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The API gives you the possibility to perform calculations based on input data encoded as JSON. The API can be conveniently used from a programming language supporting sending HTTP requests, from a website using the JSONP mechanism, or directly from a command-line interface using curl or similar tools.

API specification

The format of an API URL is:<name>

where <name> is a name of a calculator. Full URLs with <name> filled are displayed at the bottom of a calculator page, which you can access from the main page.

Calculator's arguments must be encoded as a JSON array. Each type of arguments must be encoded as follows:

  • a single number - as a single number
  • a sequence/vector - as an array
  • a matrix - as an array of arrays (rows)

A JSON-encoded array with arguments must be passed directly as POST data or as data GET parameter. The preferred method is to use POST and set Content-Type HTTP header to application/json.

Returned data will be encoded as JSON. In case of an error, a response will have HTTP status code 400 (Bad Request) and will consist of a single string describing the error.

JSONP - using the API from a website

Due to security reasons a website cannot perform an AJAX call to an external server. To overcome the issue, JSONP mechanism can be used.

To use the mechanism, input data must be passed as GET parameter data and the callback GET parameter must contain a name of a Javascript function that will be called with the following three arguments:

  • name of a calculator
  • input data
  • result

The following example shows how to define a callback function resultCallback and how to trigger the computation:

function resultCallback(calc, args, res) {
    console.log('Got result', res, 'from args', args);

<script src="[[1,1.2,0.8,1.3]]"></script>

To trigger computations for input data now known statically, you will need to inject <script> elements into HTML tree dynamically.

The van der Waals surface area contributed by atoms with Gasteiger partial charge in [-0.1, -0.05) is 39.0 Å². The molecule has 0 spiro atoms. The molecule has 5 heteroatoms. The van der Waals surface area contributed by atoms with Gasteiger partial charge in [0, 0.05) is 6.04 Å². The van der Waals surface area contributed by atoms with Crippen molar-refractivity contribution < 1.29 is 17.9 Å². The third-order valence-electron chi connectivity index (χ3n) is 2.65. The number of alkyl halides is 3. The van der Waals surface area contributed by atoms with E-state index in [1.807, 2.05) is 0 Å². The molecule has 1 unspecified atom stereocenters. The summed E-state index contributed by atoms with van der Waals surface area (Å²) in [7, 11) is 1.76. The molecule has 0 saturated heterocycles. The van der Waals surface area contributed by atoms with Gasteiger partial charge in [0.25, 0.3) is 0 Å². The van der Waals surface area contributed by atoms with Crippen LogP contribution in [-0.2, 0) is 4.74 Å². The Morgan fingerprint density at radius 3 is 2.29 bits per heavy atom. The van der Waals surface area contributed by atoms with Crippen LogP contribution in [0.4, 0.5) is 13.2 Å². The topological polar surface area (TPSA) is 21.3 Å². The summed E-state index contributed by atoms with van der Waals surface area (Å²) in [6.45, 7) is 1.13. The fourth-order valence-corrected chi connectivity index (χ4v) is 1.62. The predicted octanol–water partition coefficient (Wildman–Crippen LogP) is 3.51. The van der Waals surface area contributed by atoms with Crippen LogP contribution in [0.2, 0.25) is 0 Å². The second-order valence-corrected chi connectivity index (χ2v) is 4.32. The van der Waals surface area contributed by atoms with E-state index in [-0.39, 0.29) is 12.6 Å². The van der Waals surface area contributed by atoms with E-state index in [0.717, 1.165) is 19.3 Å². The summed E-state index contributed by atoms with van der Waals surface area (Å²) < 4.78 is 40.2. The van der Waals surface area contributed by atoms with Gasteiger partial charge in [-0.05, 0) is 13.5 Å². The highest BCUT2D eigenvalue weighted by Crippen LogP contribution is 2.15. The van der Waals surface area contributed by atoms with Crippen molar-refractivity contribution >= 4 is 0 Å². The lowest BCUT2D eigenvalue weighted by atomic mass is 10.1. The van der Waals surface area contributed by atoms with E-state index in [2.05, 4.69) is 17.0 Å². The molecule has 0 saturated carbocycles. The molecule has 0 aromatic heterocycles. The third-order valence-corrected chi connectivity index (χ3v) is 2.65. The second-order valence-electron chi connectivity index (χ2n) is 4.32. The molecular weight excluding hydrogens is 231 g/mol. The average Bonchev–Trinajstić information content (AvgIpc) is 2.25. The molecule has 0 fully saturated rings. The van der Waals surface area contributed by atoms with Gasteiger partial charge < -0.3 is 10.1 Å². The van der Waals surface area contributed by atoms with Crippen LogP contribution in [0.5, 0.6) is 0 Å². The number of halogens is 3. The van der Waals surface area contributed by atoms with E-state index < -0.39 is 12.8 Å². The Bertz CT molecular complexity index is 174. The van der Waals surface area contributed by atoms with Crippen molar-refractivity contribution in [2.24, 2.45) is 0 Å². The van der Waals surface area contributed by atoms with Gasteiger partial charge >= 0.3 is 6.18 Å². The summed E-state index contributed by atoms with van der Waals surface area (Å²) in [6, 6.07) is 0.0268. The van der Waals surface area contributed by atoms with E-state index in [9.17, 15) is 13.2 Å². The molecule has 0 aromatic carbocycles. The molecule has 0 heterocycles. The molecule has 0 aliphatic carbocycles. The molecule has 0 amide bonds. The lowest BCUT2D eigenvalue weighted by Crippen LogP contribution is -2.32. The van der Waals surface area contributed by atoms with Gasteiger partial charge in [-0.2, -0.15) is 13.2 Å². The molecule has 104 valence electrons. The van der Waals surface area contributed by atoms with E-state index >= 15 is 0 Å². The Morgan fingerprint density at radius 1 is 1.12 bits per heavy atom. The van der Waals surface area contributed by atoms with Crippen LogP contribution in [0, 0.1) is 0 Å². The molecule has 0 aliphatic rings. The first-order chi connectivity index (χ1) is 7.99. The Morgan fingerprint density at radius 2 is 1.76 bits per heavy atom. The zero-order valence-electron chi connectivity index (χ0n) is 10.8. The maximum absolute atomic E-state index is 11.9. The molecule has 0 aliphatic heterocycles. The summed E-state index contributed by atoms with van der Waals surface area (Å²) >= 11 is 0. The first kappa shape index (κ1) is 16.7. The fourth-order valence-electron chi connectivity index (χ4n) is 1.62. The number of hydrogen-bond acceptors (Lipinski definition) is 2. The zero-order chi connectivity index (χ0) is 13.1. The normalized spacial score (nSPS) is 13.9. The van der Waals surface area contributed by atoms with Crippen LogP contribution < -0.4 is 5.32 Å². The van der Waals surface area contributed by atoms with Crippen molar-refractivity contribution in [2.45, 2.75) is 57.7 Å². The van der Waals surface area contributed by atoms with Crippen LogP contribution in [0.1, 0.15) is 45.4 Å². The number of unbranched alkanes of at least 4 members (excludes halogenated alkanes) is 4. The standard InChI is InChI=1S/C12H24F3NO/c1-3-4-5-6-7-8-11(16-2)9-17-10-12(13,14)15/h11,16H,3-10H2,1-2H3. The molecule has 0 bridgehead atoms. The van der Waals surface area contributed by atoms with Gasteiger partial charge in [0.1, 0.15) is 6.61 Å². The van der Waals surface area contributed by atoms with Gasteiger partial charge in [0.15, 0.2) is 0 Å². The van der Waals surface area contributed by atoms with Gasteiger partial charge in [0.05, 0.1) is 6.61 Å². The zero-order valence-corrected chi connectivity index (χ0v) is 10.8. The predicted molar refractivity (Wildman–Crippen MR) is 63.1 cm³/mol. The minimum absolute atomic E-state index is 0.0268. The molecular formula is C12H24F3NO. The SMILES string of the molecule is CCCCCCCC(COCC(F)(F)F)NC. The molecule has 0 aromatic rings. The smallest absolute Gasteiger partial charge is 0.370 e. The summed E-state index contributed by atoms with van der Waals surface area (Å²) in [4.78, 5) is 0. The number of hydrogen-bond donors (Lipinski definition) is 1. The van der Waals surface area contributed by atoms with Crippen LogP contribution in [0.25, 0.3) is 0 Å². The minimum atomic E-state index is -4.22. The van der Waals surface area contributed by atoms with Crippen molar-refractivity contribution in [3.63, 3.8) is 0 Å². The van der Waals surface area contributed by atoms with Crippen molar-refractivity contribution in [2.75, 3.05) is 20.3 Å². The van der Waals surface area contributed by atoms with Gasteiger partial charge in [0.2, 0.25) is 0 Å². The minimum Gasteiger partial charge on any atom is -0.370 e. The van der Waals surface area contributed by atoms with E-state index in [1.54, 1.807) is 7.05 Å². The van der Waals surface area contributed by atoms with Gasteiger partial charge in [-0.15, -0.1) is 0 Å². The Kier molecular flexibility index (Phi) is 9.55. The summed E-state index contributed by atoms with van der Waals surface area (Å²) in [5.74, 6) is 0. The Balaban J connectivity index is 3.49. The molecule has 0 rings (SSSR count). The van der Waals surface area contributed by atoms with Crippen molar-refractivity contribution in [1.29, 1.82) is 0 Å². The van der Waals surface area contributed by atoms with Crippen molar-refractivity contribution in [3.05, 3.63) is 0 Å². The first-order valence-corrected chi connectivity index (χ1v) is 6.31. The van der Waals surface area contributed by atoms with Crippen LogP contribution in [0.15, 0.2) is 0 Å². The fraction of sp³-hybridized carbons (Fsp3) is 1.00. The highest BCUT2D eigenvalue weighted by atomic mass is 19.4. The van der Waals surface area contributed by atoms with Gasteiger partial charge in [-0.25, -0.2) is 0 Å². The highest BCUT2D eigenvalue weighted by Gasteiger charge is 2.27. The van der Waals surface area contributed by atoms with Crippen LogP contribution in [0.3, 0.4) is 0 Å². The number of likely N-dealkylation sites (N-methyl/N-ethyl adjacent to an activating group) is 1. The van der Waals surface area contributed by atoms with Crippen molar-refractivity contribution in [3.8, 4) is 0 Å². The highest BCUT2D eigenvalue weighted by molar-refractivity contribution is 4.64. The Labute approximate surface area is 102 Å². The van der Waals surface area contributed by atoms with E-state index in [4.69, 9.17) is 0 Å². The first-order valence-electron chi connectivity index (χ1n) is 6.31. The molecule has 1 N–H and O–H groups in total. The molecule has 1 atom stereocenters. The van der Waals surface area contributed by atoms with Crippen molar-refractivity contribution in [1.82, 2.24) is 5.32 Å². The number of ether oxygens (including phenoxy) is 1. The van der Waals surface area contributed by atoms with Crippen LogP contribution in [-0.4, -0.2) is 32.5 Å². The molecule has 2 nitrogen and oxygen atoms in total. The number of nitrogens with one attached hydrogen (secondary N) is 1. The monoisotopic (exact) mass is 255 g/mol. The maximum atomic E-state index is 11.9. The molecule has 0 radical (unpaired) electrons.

Variance of a sequence - command line usage
$ curl -d '[[1, 1.2, 0.8, 1.3]]'
Passing a matrix - solving linear equations
$ curl -d '[ [[1, 2], [3, 4]], [1, 2] ]'
Generating random samples from the Gaussian distribution
$ curl -d '[5, 0, 1]' 
Python example using requests library
import requests, json

args = [1,2,3,4,5]
r ='',
    headers={'content-type': 'application/json'})
result = r.json()

Using API from Google Apps Script
First we define a generic function for calling any API method:
function callCfx(url, argsArray) {
  var payload = JSON.stringify(argsArray);
  var options = {
     "method" : "post",
     "payload" : payload,
     "contentType": "application/json"
  var result = UrlFetchApp.fetch(url, options);
  return JSON.parse(result.getContentText());
Now we can use it by passing API URL as the first argument and arguments as the second:
var res = callCfx('', [[1,2,3], [1,4,8]]);

Usage limits

The API is free to use. It accepts input data sizes up to a few megabytes (which equals to hundreds of thousands of numbers). The access can be however throttled or a HTTP response 502 can be returned in case of high system load. Additionally time used by a single API call is limited to a few seconds.